Tourism Drive : N. Dakota: Taking Chill Off Image

Times Staff Writer

Perhaps, the director of tourism here suggests slyly, North Dakota should begin advertising Wyoming’s Yellowstone Park as the perfect vacation spot for Minnesotans.

After all, to get to Yellowstone, vacationers from northern Minnesota have to spend seven hours in North Dakota, crossing 353 miles of the highway flanked by motels, diners and gas stations.

“You have to stop somewhere,” says Jim Fuglie, the state tourism director.

Fork in the Road

He says he is joking, but Fuglie is going to LaCrosse, Wis., to see a fork in the road. That’s where Yellowstone-bound motorists must decide to take either Interstate 94 through North Dakota or Interstate 90 through rival South Dakota.


Says Fuglie, “Maybe some billboards would look good there. . . . “

Fuglie’s job--luring people here and turning them from drive-through vacationers into North Dakota tourists--is not the envy of Madison Avenue. It takes resourcefulness, a keen eye and a sense of humor to sell tourism in a state where winter temperatures sink to 40 degrees below zero and the scenery ranges from pleasantly dull to excruciatingly monotonous.

North Dakotans prefer to think that their “thorough” winters “keep the riffraff out.” As for the landscape, they say it is an acquired taste.

‘Just Pretty Pictures’

“Let’s face it: A New Hampshire vacation--what do they have? Just pretty pictures,” said Mylo Candee, the Bismarck ad executive who has the state tourism department account.

Tourism ranks as the third-largest industry in North Dakota, a state of 680,000 people and four times that many cattle. Tough times in agriculture and mining make tourism especially important these days, but the state has a tradition of creative boosterism.

Renegade promoters in recent years have twice tried to convince the state to secede from the Union, suggesting that it be annexed by Canada so Canadians would go “south” to North Dakota for the winter. Similarly unsuccessful was an effort to take the chill off the state’s image by dropping the “North” and calling it, simply, “Dakota.”

A few months ago, billboards across the state began carrying messages such as these: “Stay in North Dakota: Custer Was Healthy When He Left.” “Stay in North Dakota: Minnesota Is Closed This Week.” “Welcome to North Dakota: Open Year-Round.”


The billboards were Lloyd Omdahl’s idea. Omdahl, director of the Bureau of Governmental Affairs at the University of North Dakota, wanted to showcase North Dakota’s sense of humor and kid its border states. A billboard firm offered to donate the space and Fuglie selected the slogans.

Among the suggested slogans that were not adopted: “If you think this is boring, wait till you get to Montana,” “If you don’t have enough gas money to get out of North Dakota, consider yourself one of us,” and “Isn’t that new yellow line the most scenic one yet?”

Montana has vowed to retaliate next summer. The billboard its tourism department envisions says: “North Dakota Border 10 Miles Ahead. Dead End.” The friendly Montana-North Dakota war dates at least to the day Gen. George Custer left his fort near Bismarck to fight some Indians in Montana--at the Little Big Horn River.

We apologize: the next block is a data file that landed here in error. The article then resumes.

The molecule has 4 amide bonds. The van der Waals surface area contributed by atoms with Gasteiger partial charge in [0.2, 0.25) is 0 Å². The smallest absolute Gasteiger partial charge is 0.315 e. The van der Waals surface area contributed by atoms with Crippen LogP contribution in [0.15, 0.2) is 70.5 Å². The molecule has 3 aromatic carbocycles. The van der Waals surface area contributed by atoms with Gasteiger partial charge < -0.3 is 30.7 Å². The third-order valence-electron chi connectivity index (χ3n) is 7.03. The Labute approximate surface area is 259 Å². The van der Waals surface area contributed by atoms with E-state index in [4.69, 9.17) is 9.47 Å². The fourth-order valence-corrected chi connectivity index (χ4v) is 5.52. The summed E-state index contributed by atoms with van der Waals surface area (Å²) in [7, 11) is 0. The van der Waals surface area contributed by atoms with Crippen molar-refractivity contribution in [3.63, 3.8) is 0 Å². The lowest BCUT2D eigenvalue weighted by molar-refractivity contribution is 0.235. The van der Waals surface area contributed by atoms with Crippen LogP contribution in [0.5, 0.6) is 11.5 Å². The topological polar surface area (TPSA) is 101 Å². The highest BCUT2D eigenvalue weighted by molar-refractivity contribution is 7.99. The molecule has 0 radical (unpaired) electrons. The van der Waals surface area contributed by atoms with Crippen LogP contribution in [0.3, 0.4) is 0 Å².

North Dakota seems to have always had an image problem. Montanans tell North Dakota jokes. (Sample: You know you’re in North Dakota when you see vacationers wearing thermal bikinis.) And a park ranger at the Badlands, in western North Dakota, says one of the most-asked questions he hears is: Where are the faces?

S. Dakota Rivalry

Mt. Rushmore, people seem to forget, is in South Dakota.

North Dakota has tried to fight back. One of Fuglie’s predecessors once posted a sign in South Dakota showing the likeness of President Theodore Roosevelt on Mt. Rushmore saying: “I’d rather be in North Dakota.”

“The fact is that Teddy belongs up here,” said Candee, the ad executive. North Dakota does have the national park named for Roosevelt, who once said: “I would not have been President had it not been for my experience in North Dakota.”


North Dakotans frequently describe their state as “America’s best-kept secret.” From one end to the other it has a small-town feel, the cost of living is pleasantly low and crime is almost nonexistent. A visitor is 10 times more likely to be the victim of a violent crime in Des Moines, Iowa, than anywhere in North Dakota.

The state does harbor a bit of sin--legalized blackjack. The friendly $2-limit game played here bears little resemblance to the high-pressure version in Las Vegas or Atlantic City. North Dakota dealers have been heard to apologize for a bettor’s streak of bad luck.

Convention Trade

Blackjack appeals to the convention trade. An assortment of groups, from junior high school principals to sunflower producers to toastmasters to Rainbow Girls, have chosen North Dakota to host future national or international meetings.

“Where else can you take 5,000 girls, aged 12 to 20, and know they’ll be safe?” asked Bonnie Elefson, a Rainbow Girls leader. “I’ve chaperoned teen-age girls all over the world and I’d much rather take them to North Dakota than a Dallas or a Los Angeles.”

Low crime rates and cheap steaks, however, are not always enough to bring cross-country travelers to North Dakota--and then steer them off the highway.